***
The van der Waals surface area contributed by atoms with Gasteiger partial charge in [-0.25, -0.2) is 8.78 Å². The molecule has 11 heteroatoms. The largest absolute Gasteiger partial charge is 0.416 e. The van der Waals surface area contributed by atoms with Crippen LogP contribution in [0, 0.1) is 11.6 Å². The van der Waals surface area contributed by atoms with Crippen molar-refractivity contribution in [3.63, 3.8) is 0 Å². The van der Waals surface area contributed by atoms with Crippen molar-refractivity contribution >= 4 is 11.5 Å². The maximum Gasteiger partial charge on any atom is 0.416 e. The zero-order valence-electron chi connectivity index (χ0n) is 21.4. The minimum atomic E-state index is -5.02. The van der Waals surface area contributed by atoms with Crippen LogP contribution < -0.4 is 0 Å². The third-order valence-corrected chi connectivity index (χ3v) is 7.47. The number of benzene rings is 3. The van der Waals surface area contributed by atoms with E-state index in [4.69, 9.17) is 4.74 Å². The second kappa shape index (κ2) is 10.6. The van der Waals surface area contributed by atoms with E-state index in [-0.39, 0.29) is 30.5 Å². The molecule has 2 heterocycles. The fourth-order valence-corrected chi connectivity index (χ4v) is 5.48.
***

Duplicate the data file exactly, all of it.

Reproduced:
The van der Waals surface area contributed by atoms with Gasteiger partial charge in [-0.25, -0.2) is 8.78 Å². The molecule has 11 heteroatoms. The largest absolute Gasteiger partial charge is 0.416 e. The van der Waals surface area contributed by atoms with Crippen LogP contribution in [0, 0.1) is 11.6 Å². The van der Waals surface area contributed by atoms with Crippen molar-refractivity contribution in [3.63, 3.8) is 0 Å². The van der Waals surface area contributed by atoms with Crippen molar-refractivity contribution >= 4 is 11.5 Å². The maximum Gasteiger partial charge on any atom is 0.416 e. The zero-order valence-electron chi connectivity index (χ0n) is 21.4. The minimum atomic E-state index is -5.02. The van der Waals surface area contributed by atoms with Crippen LogP contribution < -0.4 is 0 Å². The third-order valence-corrected chi connectivity index (χ3v) is 7.47. The number of benzene rings is 3. The van der Waals surface area contributed by atoms with E-state index in [4.69, 9.17) is 4.74 Å². The second kappa shape index (κ2) is 10.6. The van der Waals surface area contributed by atoms with E-state index in [-0.39, 0.29) is 30.5 Å². The molecule has 2 heterocycles. The fourth-order valence-corrected chi connectivity index (χ4v) is 5.48.